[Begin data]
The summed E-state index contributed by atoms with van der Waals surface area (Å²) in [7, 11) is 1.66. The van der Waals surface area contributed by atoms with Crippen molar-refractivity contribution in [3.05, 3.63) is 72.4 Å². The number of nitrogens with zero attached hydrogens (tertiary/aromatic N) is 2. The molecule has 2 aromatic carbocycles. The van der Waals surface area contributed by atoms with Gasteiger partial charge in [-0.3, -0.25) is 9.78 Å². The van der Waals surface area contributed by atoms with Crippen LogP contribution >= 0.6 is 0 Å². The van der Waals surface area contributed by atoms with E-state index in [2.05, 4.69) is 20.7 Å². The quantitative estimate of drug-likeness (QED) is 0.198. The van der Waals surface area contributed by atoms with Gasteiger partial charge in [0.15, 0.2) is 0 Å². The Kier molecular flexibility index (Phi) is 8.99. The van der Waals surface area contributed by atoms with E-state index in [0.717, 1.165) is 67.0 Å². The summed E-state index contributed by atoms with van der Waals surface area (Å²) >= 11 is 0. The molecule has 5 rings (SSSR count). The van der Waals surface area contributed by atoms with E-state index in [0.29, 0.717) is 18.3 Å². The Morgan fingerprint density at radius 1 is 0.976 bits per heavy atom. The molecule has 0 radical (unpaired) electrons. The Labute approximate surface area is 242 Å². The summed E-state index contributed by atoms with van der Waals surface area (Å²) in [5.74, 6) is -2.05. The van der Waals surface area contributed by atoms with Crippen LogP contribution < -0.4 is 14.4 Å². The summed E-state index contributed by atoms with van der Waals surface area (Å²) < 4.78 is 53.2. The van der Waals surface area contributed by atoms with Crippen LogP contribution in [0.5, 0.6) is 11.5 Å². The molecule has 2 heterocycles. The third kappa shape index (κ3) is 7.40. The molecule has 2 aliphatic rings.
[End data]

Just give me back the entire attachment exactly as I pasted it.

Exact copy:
The summed E-state index contributed by atoms with van der Waals surface area (Å²) in [7, 11) is 1.66. The van der Waals surface area contributed by atoms with Crippen molar-refractivity contribution in [3.05, 3.63) is 72.4 Å². The number of nitrogens with zero attached hydrogens (tertiary/aromatic N) is 2. The molecule has 2 aromatic carbocycles. The van der Waals surface area contributed by atoms with Gasteiger partial charge in [-0.3, -0.25) is 9.78 Å². The van der Waals surface area contributed by atoms with Crippen LogP contribution >= 0.6 is 0 Å². The van der Waals surface area contributed by atoms with E-state index in [2.05, 4.69) is 20.7 Å². The quantitative estimate of drug-likeness (QED) is 0.198. The van der Waals surface area contributed by atoms with Gasteiger partial charge in [0.15, 0.2) is 0 Å². The Kier molecular flexibility index (Phi) is 8.99. The van der Waals surface area contributed by atoms with E-state index in [0.717, 1.165) is 67.0 Å². The summed E-state index contributed by atoms with van der Waals surface area (Å²) >= 11 is 0. The molecule has 5 rings (SSSR count). The van der Waals surface area contributed by atoms with E-state index in [0.29, 0.717) is 18.3 Å². The Morgan fingerprint density at radius 1 is 0.976 bits per heavy atom. The molecule has 0 radical (unpaired) electrons. The Labute approximate surface area is 242 Å². The summed E-state index contributed by atoms with van der Waals surface area (Å²) in [5.74, 6) is -2.05. The van der Waals surface area contributed by atoms with Crippen LogP contribution < -0.4 is 14.4 Å². The summed E-state index contributed by atoms with van der Waals surface area (Å²) < 4.78 is 53.2. The van der Waals surface area contributed by atoms with Crippen LogP contribution in [0.5, 0.6) is 11.5 Å². The molecule has 2 heterocycles. The third kappa shape index (κ3) is 7.40. The molecule has 2 aliphatic rings.